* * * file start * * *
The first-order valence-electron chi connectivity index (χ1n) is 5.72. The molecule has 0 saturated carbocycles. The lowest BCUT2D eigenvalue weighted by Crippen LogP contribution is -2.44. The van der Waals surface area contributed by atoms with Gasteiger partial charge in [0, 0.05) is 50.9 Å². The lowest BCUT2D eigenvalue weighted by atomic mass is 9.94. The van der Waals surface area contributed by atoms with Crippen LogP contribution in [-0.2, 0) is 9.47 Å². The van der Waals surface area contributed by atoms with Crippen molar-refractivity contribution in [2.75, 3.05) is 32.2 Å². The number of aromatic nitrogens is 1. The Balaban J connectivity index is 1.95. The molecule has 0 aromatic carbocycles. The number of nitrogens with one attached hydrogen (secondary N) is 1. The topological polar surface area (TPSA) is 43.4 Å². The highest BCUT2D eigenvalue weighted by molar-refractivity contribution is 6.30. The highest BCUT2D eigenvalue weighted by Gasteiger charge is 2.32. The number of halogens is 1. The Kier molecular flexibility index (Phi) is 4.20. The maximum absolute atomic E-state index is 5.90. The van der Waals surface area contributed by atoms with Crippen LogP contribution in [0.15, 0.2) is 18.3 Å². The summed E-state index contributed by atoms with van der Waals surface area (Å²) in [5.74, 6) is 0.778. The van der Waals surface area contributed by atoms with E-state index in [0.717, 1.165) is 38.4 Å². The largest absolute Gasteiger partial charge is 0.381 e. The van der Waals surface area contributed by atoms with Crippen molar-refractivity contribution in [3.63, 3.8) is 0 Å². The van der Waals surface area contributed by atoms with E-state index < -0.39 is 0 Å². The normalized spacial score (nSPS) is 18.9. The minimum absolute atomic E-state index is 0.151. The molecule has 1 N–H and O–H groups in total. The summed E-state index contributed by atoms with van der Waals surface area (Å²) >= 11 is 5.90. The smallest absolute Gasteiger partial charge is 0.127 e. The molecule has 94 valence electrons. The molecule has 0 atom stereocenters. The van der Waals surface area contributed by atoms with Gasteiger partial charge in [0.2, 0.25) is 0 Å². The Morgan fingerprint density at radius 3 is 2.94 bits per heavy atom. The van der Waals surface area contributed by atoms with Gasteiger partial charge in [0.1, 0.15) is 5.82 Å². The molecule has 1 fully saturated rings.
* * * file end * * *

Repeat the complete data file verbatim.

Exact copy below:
The first-order valence-electron chi connectivity index (χ1n) is 5.72. The molecule has 0 saturated carbocycles. The lowest BCUT2D eigenvalue weighted by Crippen LogP contribution is -2.44. The van der Waals surface area contributed by atoms with Gasteiger partial charge in [0, 0.05) is 50.9 Å². The lowest BCUT2D eigenvalue weighted by atomic mass is 9.94. The van der Waals surface area contributed by atoms with Crippen LogP contribution in [-0.2, 0) is 9.47 Å². The van der Waals surface area contributed by atoms with Crippen molar-refractivity contribution in [2.75, 3.05) is 32.2 Å². The number of aromatic nitrogens is 1. The Balaban J connectivity index is 1.95. The molecule has 0 aromatic carbocycles. The number of nitrogens with one attached hydrogen (secondary N) is 1. The topological polar surface area (TPSA) is 43.4 Å². The highest BCUT2D eigenvalue weighted by molar-refractivity contribution is 6.30. The highest BCUT2D eigenvalue weighted by Gasteiger charge is 2.32. The number of halogens is 1. The Kier molecular flexibility index (Phi) is 4.20. The maximum absolute atomic E-state index is 5.90. The van der Waals surface area contributed by atoms with Crippen LogP contribution in [0.15, 0.2) is 18.3 Å². The summed E-state index contributed by atoms with van der Waals surface area (Å²) in [5.74, 6) is 0.778. The van der Waals surface area contributed by atoms with E-state index in [0.717, 1.165) is 38.4 Å². The largest absolute Gasteiger partial charge is 0.381 e. The van der Waals surface area contributed by atoms with Crippen molar-refractivity contribution in [3.63, 3.8) is 0 Å². The van der Waals surface area contributed by atoms with E-state index < -0.39 is 0 Å². The normalized spacial score (nSPS) is 18.9. The minimum absolute atomic E-state index is 0.151. The molecule has 1 N–H and O–H groups in total. The summed E-state index contributed by atoms with van der Waals surface area (Å²) >= 11 is 5.90. The smallest absolute Gasteiger partial charge is 0.127 e. The molecule has 94 valence electrons. The molecule has 0 atom stereocenters. The van der Waals surface area contributed by atoms with Gasteiger partial charge in [0.2, 0.25) is 0 Å². The Morgan fingerprint density at radius 3 is 2.94 bits per heavy atom. The van der Waals surface area contributed by atoms with Gasteiger partial charge in [0.1, 0.15) is 5.82 Å². The molecule has 1 fully saturated rings.